Martin Sheen, USA

Categories: Lifetime Achievement and Special Recognition – 2010

August 1999: Martin Sheen, who became famous for his leading role in “Apocalypse Now”, crosses the yellow cordon that the nuclear laboratory of Los Alamos, New Mexico, pulled against demonstrators. Together with about 400 people, he wants to remind people that the atomic bombs that wiped out two Japanese cities at the end of World War II were produced here. He received the NFFA for his life’s work.

Henry Red Cloud, Lakota Nation

Categories: Lifetime Achievement and Special Recognition – 2010

Henry Red Cloud wants to help all Lakota, Dakota and Nakota to a self-sufficient life. This includes food and energy. By 2010, his small company had equipped over 300 roofs with solar cells. Already in 2008 he founded the “Red Cloud Renewable Energy Center” with the aim of training specialists who then import the solar technology know-how into their tribal communities.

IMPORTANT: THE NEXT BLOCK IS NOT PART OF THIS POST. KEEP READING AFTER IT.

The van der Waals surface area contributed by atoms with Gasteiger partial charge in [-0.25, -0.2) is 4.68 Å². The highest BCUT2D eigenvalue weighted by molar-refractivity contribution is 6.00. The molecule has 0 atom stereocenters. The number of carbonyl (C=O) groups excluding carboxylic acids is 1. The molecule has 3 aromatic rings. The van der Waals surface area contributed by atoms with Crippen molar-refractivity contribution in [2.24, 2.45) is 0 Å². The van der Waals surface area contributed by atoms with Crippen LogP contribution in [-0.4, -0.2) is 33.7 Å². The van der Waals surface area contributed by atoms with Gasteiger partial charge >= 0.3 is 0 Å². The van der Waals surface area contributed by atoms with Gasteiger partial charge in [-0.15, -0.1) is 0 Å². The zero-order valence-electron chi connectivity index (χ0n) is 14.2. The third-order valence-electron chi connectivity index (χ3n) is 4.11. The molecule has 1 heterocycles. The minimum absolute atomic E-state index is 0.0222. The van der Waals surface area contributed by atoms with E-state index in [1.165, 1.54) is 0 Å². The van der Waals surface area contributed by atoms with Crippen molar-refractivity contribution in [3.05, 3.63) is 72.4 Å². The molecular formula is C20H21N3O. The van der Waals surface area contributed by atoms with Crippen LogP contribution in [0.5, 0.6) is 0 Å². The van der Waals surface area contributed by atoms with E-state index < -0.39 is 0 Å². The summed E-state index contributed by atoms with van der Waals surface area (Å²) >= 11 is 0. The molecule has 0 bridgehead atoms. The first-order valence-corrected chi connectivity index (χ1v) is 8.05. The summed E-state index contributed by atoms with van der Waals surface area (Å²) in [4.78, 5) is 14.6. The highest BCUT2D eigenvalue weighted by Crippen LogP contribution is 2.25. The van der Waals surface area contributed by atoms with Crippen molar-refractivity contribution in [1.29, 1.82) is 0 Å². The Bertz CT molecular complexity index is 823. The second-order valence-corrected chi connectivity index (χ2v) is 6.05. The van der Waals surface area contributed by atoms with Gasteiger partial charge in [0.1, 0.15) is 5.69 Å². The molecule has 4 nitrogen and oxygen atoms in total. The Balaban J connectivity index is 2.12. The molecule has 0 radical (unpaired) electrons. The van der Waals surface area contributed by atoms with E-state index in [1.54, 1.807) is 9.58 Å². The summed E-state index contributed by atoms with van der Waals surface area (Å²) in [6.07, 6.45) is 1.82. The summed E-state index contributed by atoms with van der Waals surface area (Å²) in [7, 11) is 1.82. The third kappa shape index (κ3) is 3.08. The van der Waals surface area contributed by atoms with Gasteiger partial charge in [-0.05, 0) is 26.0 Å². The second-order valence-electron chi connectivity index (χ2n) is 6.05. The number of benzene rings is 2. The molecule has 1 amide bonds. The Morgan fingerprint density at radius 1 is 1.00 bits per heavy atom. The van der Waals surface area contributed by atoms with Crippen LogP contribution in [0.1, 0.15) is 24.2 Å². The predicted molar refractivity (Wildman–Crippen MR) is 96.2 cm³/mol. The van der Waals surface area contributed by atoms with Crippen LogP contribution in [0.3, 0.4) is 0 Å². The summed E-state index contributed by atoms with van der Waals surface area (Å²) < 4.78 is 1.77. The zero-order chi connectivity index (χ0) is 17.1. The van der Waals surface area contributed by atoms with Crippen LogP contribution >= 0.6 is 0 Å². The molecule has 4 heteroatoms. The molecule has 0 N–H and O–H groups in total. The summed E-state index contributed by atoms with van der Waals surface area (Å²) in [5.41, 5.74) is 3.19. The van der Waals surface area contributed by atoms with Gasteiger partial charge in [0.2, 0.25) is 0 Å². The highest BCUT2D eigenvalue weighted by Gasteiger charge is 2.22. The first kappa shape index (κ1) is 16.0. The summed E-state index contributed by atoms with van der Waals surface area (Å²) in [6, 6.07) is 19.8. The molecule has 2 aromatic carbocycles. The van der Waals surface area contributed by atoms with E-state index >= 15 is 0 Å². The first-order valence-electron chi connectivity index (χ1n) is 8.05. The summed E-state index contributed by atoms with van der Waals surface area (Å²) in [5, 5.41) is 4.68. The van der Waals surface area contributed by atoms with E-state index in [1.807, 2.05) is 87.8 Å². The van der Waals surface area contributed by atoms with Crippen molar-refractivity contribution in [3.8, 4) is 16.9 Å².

Bruno Barrilot, France

Category Solution – 2010

50 years after the first nuclear weapons test of the then “Grande Nation”, it is thanks to the persistent educational work of Bruno Barrilot and the Documentation and Research Centre on Peace and Conflict CDRPC, which he co-founded in 1989, that the government in Paris passed a law in 2010 to compensate the victims of nuclear tests. Barrilot has been active in Polynesia since 2005.

Oleg Bodrov, Russia

Category Education – 2010

The physicist Oleg Bodrov has headed Russia’s leading environmental organization Green World since 1999. He recognized early on that his fight against extending the operating life of old nuclear plants in Russia needed a “positive basis”. This is why his commitment is also directed towards sustainable energy production. Wherever the government imposes silence, he relies on dialogue.

African Uranium Alliance, Africa

Category Resistance – 2010

Resistance to uranium mining in Niger, Tanzania, Malawi, Namibia and South Africa was hardly noticed in the past. However, in November 2009, anti-uranium activists from the five states joined forces and formed the African Uranium Alliance. The main task of the alliance is, besides the resistance against new mines, the education of the workers in the old mines.